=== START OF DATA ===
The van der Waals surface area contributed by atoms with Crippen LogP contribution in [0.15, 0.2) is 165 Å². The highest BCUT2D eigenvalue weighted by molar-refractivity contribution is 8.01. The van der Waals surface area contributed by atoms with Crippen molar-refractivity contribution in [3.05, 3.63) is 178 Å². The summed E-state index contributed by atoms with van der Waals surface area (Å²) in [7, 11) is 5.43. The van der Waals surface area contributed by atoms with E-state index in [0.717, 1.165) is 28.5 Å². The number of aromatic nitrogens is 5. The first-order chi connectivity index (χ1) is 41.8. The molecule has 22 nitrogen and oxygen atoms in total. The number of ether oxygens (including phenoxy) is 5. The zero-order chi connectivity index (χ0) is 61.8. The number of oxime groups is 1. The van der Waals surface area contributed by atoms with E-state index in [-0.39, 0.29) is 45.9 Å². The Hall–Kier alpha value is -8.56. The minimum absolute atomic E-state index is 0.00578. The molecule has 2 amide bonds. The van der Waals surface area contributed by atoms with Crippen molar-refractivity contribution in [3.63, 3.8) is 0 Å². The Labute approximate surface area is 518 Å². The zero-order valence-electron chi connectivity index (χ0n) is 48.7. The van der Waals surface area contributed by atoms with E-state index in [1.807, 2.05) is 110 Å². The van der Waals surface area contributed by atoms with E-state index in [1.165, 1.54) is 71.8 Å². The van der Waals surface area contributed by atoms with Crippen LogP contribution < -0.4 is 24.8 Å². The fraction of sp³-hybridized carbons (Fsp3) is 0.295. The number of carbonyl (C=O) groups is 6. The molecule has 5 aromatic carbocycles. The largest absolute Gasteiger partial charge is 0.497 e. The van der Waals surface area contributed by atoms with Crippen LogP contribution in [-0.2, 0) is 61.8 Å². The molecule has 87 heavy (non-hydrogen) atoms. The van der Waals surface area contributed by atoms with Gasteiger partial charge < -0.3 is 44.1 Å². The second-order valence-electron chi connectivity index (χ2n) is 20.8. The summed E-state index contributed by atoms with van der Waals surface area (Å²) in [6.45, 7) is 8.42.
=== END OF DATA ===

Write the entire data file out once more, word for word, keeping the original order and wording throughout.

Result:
The van der Waals surface area contributed by atoms with Crippen LogP contribution in [0.15, 0.2) is 165 Å². The highest BCUT2D eigenvalue weighted by molar-refractivity contribution is 8.01. The van der Waals surface area contributed by atoms with Crippen molar-refractivity contribution in [3.05, 3.63) is 178 Å². The summed E-state index contributed by atoms with van der Waals surface area (Å²) in [7, 11) is 5.43. The van der Waals surface area contributed by atoms with E-state index in [0.717, 1.165) is 28.5 Å². The number of aromatic nitrogens is 5. The first-order chi connectivity index (χ1) is 41.8. The molecule has 22 nitrogen and oxygen atoms in total. The number of ether oxygens (including phenoxy) is 5. The zero-order chi connectivity index (χ0) is 61.8. The number of oxime groups is 1. The van der Waals surface area contributed by atoms with E-state index in [-0.39, 0.29) is 45.9 Å². The Hall–Kier alpha value is -8.56. The minimum absolute atomic E-state index is 0.00578. The molecule has 2 amide bonds. The van der Waals surface area contributed by atoms with Crippen molar-refractivity contribution in [3.63, 3.8) is 0 Å². The Labute approximate surface area is 518 Å². The zero-order valence-electron chi connectivity index (χ0n) is 48.7. The van der Waals surface area contributed by atoms with E-state index in [1.807, 2.05) is 110 Å². The van der Waals surface area contributed by atoms with E-state index in [1.165, 1.54) is 71.8 Å². The van der Waals surface area contributed by atoms with Crippen LogP contribution < -0.4 is 24.8 Å². The fraction of sp³-hybridized carbons (Fsp3) is 0.295. The number of carbonyl (C=O) groups is 6. The molecule has 5 aromatic carbocycles. The largest absolute Gasteiger partial charge is 0.497 e. The van der Waals surface area contributed by atoms with Crippen LogP contribution in [-0.2, 0) is 61.8 Å². The molecule has 87 heavy (non-hydrogen) atoms. The van der Waals surface area contributed by atoms with Gasteiger partial charge < -0.3 is 44.1 Å². The second-order valence-electron chi connectivity index (χ2n) is 20.8. The summed E-state index contributed by atoms with van der Waals surface area (Å²) in [6.45, 7) is 8.42.